The IMF boss and front-runner to be the French Socialist Party’s presidential candidate next year, Dominique Strauss-Kahn, has been refused bail by a court in New York, according to the BBC. As has been widely reported he’s facing a charge of attempted rape. It may be that the defence can appeal the decision on bail; but subject to that, he’ll be in custody until his next court appearance on Friday.
The refusal of bail may surprise many people. I’m no expert in the criminal law of New York, but I’m not as surprised as all that. He’s charged with a very serious offence, of course, and is a foreign national. While it’s true that Strauss-Kahn – or “DSK” as the French call him – could be required to surrender his passport and live at home in Washington or with his daughter in New York, the prosecution said in court (some of the proceedings were live on France 24) that they didn’t know how many diplomatic travel documents he has. He was arrested at JFK airport, on a plane to Paris.
Perhaps most critically, France does not extradite French citizens, under Article 696-4 of the Code de procédure pénale. That means that if somehow he did make it to France, as long as he stayed there he would be beyond the reach of the New York courts. He would be subject to possible prosecution in France, though, under Article 113-6 of the Code pénal.
So it’s not that surprising the prosecution has opposed bail entirely, and initially succeeded. Whether he remains in custody is another matter: when the position on travel documents is clear, the courts may be satisfied, as it was here in Julian Assange’s case, with a tough package of bail conditions.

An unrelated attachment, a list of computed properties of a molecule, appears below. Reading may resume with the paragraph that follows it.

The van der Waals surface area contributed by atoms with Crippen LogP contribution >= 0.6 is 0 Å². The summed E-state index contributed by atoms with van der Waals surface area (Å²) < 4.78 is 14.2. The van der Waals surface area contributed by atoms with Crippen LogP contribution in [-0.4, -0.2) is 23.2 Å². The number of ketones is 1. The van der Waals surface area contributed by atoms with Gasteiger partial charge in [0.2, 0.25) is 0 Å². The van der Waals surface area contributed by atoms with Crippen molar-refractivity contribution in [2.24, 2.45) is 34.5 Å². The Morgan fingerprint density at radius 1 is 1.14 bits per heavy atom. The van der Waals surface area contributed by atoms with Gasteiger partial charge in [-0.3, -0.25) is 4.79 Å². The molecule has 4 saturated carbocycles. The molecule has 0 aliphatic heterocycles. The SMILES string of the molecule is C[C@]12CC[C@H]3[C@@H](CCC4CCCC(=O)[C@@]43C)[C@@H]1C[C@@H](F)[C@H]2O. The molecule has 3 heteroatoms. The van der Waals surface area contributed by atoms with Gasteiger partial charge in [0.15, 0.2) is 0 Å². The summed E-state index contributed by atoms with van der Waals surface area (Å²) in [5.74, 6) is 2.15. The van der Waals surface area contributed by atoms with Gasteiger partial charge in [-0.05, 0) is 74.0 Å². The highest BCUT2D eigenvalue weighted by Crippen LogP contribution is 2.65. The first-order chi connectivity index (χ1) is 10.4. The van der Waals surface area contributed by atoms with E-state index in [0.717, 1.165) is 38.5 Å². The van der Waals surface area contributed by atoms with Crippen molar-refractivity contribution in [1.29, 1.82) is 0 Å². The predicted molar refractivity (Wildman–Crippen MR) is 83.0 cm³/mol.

On another legal point, there seems to be disagreement about whether any diplomatic immunity might be available to DSK. The BBC cite Jovan Kurbalija, director of DiploFoundation, as saying he may technically enjoy absolute immunity from prosecution for anything he does; Kurt Taylor Gaubatz of Old Dominion University thinks he only enjoys “acts” immunity – in other words, immunity covering any acts performed in his official capacity, rather than anything he might or might not have done in a hotel room. I’ve not been able to research this for myself yet – but I’d be surprised if he enjoyed more than “acts” immunity. In any event, both experts agree the IMF board can waive any immunity he may enjoy.
Everything seems to be collapsing around DSK: it seems he may now also face proceedings in France about a previous incident, years ago. He must be presumed innocent of course, but his story shows on a grand scale how merely being accused of a serious offence can turn your life upside down.
It’s difficult to see how he can recover politically from this, even if he’s acquitted. The primaries for the French socialist “nomination” come in October. DSK’s momentum having now been arrested, a woman – either Martine Aubry or Ségolène Royal – may well be the political beneficiary.